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2. Distributed energy resources unlock more value 

Regulators across the country are exploring how distributed energy resources (DERs) such as rooftop solar, storage, energy efficiency, EVs and demand response can provide more grid and customer benefits. Nowhere is the discussion more active than in California. The California Public Utilities Commission approved a new pilot for utilities to procure and compensate behind-the-meter DERs that avoid or defer distribution system upgrades. It also adopted a new metric that captures the grid benefits provided by efficiency and continued to oversee a hotly contested process to update the state’s net-metering rules. The CPUC will also soon initiate a major proceeding to prepare for an energy future defined by high levels of DERs. Other state commissions evaluating ways to bring DER value to the grid include those in New York, Massachusetts, Colorado, Maryland, Michigan, Minnesota, Arizona, Oregon and Hawaii.

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3. Investments in electrifying transport continue to surge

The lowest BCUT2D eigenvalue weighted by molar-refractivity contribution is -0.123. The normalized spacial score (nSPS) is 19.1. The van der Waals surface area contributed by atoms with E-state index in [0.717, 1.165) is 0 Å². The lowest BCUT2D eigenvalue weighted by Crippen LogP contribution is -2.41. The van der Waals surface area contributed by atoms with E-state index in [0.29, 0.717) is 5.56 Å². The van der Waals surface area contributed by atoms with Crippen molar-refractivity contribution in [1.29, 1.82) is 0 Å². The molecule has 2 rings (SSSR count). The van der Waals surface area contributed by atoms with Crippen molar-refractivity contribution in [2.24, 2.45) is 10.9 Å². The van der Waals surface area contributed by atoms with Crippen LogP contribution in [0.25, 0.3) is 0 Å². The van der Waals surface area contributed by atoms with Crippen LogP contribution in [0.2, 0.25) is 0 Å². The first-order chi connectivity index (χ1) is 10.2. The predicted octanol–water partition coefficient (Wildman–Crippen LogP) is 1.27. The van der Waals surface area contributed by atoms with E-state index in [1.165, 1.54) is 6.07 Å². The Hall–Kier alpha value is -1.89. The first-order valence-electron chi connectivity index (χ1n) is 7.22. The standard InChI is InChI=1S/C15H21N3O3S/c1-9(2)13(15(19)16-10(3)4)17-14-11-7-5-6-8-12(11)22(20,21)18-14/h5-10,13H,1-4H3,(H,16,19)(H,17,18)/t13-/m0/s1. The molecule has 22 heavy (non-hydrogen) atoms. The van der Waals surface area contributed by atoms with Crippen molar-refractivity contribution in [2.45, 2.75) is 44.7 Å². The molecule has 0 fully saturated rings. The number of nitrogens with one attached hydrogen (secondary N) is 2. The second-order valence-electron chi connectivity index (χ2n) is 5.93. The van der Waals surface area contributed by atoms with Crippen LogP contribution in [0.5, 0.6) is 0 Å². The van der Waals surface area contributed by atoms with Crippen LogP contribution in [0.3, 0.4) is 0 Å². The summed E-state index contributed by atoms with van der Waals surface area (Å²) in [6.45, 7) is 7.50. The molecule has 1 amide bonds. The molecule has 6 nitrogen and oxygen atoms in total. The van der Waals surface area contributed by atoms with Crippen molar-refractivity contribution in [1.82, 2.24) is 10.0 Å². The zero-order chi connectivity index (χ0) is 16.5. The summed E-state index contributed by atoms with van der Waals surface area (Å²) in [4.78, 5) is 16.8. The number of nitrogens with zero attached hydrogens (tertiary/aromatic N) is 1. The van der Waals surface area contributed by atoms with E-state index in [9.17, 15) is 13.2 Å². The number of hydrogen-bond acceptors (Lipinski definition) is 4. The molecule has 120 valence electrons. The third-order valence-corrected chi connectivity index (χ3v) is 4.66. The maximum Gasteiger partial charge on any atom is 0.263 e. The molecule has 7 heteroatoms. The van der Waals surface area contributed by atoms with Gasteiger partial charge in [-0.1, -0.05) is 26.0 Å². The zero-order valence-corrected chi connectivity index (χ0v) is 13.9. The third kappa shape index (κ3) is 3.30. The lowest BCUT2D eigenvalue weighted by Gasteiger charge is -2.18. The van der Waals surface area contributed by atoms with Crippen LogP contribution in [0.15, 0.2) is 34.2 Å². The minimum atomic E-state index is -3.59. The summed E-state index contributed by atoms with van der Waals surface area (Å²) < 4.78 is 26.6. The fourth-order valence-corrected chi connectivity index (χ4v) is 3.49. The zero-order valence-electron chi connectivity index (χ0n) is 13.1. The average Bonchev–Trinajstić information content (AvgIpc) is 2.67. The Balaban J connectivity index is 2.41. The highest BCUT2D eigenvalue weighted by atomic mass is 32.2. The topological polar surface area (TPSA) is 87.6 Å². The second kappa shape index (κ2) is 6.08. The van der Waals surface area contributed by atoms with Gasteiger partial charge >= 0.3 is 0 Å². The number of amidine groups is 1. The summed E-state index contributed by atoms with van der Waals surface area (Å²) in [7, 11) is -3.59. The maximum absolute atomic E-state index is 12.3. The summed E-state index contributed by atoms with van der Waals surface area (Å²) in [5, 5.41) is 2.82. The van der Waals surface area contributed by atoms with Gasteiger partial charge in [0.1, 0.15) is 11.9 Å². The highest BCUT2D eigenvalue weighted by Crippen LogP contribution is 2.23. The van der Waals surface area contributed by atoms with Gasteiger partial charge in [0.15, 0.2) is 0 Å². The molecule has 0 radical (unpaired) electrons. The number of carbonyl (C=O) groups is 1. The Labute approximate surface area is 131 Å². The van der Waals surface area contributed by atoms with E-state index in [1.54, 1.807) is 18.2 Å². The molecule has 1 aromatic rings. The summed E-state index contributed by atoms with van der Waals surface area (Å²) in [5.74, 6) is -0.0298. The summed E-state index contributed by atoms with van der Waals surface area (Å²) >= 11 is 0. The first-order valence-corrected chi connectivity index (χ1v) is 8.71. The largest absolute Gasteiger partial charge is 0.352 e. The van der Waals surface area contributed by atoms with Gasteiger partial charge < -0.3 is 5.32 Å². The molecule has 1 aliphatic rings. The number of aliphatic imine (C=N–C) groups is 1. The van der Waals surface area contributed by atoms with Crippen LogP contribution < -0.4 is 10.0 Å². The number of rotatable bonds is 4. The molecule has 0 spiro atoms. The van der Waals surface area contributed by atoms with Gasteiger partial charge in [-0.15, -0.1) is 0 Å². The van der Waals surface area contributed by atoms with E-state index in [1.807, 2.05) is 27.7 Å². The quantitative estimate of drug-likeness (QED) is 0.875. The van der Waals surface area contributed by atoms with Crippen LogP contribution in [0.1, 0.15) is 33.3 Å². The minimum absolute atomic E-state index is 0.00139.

Transportation electrification continues to be a hot topic among utility regulators. According to Atlas Public Policy, public utility commissions have approved more than $2.6 billion in utility EV programs so far. In Michigan, DTE Energy recently received the green light to implement the second phase of its Electric Vehicle Charging Forward program, providing new opportunities for customer education and outreach, fleet advisory services and EV charging station deployments. Minnesota regulators also recently approved utilities’ 2020 Transportation Electrification Plans and set new requirements for future plans to integrate EV demand onto the grid. California continued to set the bar by approving new rates that support the economic operation of fast chargers, authorizing a new program to deploy more than 2,000 new EV chargers at apartments and workplaces, and laying the groundwork for $240 million in fast-tracked investments to support charging needs of apartment dwellers, low-income residents and other priority groups. In Maine, Central Maine Power sought to push the boundaries of transportation electrification on the water by proposing a pilot to support the electrification of ferries in the region. Other states, including New York, Maryland, Florida, Colorado and Arizona, have also had active dockets on transportation electrification this year.